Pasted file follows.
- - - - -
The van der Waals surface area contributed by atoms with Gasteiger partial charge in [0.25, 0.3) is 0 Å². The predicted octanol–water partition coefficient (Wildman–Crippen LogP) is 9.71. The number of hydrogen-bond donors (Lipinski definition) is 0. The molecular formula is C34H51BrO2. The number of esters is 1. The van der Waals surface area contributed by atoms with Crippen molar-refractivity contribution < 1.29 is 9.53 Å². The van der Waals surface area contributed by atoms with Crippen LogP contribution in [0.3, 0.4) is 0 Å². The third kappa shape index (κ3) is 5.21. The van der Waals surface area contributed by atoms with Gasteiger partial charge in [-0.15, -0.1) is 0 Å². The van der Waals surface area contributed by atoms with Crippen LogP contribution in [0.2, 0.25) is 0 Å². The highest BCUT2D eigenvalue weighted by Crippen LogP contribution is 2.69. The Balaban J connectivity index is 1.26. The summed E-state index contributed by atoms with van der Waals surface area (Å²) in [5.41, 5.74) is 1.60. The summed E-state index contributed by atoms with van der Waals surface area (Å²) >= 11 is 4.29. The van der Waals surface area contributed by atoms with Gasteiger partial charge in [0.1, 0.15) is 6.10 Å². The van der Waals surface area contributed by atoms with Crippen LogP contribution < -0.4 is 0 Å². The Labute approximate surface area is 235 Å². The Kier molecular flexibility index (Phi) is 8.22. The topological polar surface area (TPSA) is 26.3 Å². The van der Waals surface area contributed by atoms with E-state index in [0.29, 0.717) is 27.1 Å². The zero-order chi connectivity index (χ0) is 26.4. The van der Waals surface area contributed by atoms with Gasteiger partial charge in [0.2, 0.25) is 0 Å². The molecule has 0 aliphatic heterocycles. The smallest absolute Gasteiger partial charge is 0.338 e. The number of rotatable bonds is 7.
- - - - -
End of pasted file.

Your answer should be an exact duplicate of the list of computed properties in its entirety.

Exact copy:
The van der Waals surface area contributed by atoms with Gasteiger partial charge in [0.25, 0.3) is 0 Å². The predicted octanol–water partition coefficient (Wildman–Crippen LogP) is 9.71. The number of hydrogen-bond donors (Lipinski definition) is 0. The molecular formula is C34H51BrO2. The number of esters is 1. The van der Waals surface area contributed by atoms with Crippen molar-refractivity contribution < 1.29 is 9.53 Å². The van der Waals surface area contributed by atoms with Crippen LogP contribution in [0.3, 0.4) is 0 Å². The third kappa shape index (κ3) is 5.21. The van der Waals surface area contributed by atoms with Gasteiger partial charge in [-0.15, -0.1) is 0 Å². The van der Waals surface area contributed by atoms with Crippen LogP contribution in [0.2, 0.25) is 0 Å². The highest BCUT2D eigenvalue weighted by Crippen LogP contribution is 2.69. The Balaban J connectivity index is 1.26. The summed E-state index contributed by atoms with van der Waals surface area (Å²) in [5.41, 5.74) is 1.60. The summed E-state index contributed by atoms with van der Waals surface area (Å²) >= 11 is 4.29. The van der Waals surface area contributed by atoms with Gasteiger partial charge in [0.1, 0.15) is 6.10 Å². The van der Waals surface area contributed by atoms with Crippen LogP contribution < -0.4 is 0 Å². The Labute approximate surface area is 235 Å². The Kier molecular flexibility index (Phi) is 8.22. The topological polar surface area (TPSA) is 26.3 Å². The van der Waals surface area contributed by atoms with E-state index in [0.29, 0.717) is 27.1 Å². The zero-order chi connectivity index (χ0) is 26.4. The van der Waals surface area contributed by atoms with Gasteiger partial charge in [0.2, 0.25) is 0 Å². The molecule has 0 aliphatic heterocycles. The smallest absolute Gasteiger partial charge is 0.338 e. The number of rotatable bonds is 7.